Get ready to hear a lot more about school funding in New Jersey.
This week will start what could amount to nine separate public hearings in the next month about the state of school funding for New Jersey’s public schools, all driven by the somewhat fractured Democratic leadership of the Legislature.
The first is scheduled for today before the Joint Committee for the Public Schools, a hearing that has long been on the docket.
The next day will be the initial hearing before the Assembly’s education committee at 10 a.m. on Wednesday in the State House. Another is planned before a new Senate select committee next week, on January 27, at Kingsway Regional High School in Woolwich at 11 a.m. The next three have yet to be scheduled.
And this is all before Gov. Chris Christie unveils his state budget for fiscal 2017, in which a third of state spending will be aid to schools. It’s anyone’s guess as to what he will put forward.
Christie has been pushing to scuttle the state’s current formula-driven funding plan, instead providing the same amount of state aid per pupil for every district, no matter the need.
It’s hard to get a sense of the value of all the hearings, but Senate President Steve Sweeney and Assembly Speaker Vincent Prieto have said they want to take the lead on the issue and have pursued their separate tracks.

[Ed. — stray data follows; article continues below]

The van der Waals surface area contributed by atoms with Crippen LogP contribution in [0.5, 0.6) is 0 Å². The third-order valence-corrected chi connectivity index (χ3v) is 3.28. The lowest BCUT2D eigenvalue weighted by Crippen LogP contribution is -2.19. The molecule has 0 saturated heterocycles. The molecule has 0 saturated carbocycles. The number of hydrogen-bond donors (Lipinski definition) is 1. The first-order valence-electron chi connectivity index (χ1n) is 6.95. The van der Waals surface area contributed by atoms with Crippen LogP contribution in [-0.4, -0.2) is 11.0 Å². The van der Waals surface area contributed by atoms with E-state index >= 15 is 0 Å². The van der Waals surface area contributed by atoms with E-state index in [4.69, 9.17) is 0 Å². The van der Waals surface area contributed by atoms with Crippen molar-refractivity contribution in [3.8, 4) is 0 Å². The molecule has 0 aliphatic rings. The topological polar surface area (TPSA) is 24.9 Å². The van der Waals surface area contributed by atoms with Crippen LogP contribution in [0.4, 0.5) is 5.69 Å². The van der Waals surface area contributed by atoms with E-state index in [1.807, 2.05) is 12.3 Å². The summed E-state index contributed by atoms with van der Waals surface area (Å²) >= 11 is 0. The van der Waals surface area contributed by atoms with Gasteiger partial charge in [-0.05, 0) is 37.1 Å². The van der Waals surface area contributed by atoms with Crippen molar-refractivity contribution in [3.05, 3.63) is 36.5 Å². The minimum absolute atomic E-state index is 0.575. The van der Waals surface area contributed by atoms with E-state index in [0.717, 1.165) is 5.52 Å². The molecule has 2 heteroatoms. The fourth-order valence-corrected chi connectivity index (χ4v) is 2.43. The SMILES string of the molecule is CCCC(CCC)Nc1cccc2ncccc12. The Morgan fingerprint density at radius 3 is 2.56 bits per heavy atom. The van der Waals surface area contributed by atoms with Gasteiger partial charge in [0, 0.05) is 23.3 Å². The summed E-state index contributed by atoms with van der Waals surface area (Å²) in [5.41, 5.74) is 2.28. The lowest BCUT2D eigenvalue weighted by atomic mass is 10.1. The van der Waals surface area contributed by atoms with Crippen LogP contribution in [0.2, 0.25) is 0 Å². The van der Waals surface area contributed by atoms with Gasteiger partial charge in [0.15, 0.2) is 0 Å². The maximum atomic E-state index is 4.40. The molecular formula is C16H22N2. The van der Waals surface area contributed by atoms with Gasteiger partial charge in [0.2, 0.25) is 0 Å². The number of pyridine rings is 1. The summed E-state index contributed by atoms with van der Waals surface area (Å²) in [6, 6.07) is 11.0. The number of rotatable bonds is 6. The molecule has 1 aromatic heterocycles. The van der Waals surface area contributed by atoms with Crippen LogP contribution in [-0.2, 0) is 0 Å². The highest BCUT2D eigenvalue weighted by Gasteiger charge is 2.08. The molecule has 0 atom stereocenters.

“It’s unacceptable that state government has gone years without properly funding a constitutional school-funding formula, hurting both children and property taxpayers. It’s time to revisit that process, but we need input and opinions from experts and taxpayers across the state,” Prieto said in a statement on Friday.
“The Assembly is ready to start the hard work of finding a solution that’s fair to taxpayers, school districts, and children across the state,” he said.
Meanwhile, Sweeney announced the formation of a select committee to lead his hearings, including top voices on the issue from both sides of the aisle. With Sweeney as chair, the committee will also include Sens. Joseph Pennacchio, Teresa Ruiz, Sandra Cunningham, Paul Sarlo, Steven Oroho, Michael Doherty, and Samuel Thompson.
“The flaws in the school aid system have caused a growing crisis in state funding that is leaving a large number of school districts without the funds they need and should be receiving,” Sweeney said in his own announcement.